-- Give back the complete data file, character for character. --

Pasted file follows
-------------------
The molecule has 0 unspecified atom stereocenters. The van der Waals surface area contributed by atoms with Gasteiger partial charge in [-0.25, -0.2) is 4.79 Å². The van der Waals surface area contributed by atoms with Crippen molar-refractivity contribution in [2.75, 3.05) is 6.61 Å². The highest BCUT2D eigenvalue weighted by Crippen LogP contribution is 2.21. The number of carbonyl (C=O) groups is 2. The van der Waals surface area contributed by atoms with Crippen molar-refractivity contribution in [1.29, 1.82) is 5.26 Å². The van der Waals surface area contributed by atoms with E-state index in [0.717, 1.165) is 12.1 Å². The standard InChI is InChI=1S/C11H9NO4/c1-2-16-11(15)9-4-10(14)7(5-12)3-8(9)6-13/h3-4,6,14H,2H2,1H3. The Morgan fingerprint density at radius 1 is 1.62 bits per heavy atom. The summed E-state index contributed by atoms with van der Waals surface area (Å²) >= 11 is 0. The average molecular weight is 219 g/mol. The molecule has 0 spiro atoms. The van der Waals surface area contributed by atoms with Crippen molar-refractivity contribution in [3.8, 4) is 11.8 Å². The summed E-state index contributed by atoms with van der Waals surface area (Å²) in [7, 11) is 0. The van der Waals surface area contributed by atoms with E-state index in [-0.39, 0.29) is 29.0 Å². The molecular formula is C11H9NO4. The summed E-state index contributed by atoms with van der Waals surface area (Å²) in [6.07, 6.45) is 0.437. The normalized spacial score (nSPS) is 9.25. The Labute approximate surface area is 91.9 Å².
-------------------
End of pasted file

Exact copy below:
The molecule has 0 unspecified atom stereocenters. The van der Waals surface area contributed by atoms with Gasteiger partial charge in [-0.25, -0.2) is 4.79 Å². The van der Waals surface area contributed by atoms with Crippen molar-refractivity contribution in [2.75, 3.05) is 6.61 Å². The highest BCUT2D eigenvalue weighted by Crippen LogP contribution is 2.21. The number of carbonyl (C=O) groups is 2. The van der Waals surface area contributed by atoms with Crippen molar-refractivity contribution in [1.29, 1.82) is 5.26 Å². The van der Waals surface area contributed by atoms with E-state index in [0.717, 1.165) is 12.1 Å². The standard InChI is InChI=1S/C11H9NO4/c1-2-16-11(15)9-4-10(14)7(5-12)3-8(9)6-13/h3-4,6,14H,2H2,1H3. The Morgan fingerprint density at radius 1 is 1.62 bits per heavy atom. The summed E-state index contributed by atoms with van der Waals surface area (Å²) >= 11 is 0. The average molecular weight is 219 g/mol. The molecule has 0 spiro atoms. The van der Waals surface area contributed by atoms with Crippen molar-refractivity contribution in [3.8, 4) is 11.8 Å². The summed E-state index contributed by atoms with van der Waals surface area (Å²) in [7, 11) is 0. The van der Waals surface area contributed by atoms with E-state index in [-0.39, 0.29) is 29.0 Å². The molecular formula is C11H9NO4. The summed E-state index contributed by atoms with van der Waals surface area (Å²) in [6.07, 6.45) is 0.437. The normalized spacial score (nSPS) is 9.25. The Labute approximate surface area is 91.9 Å².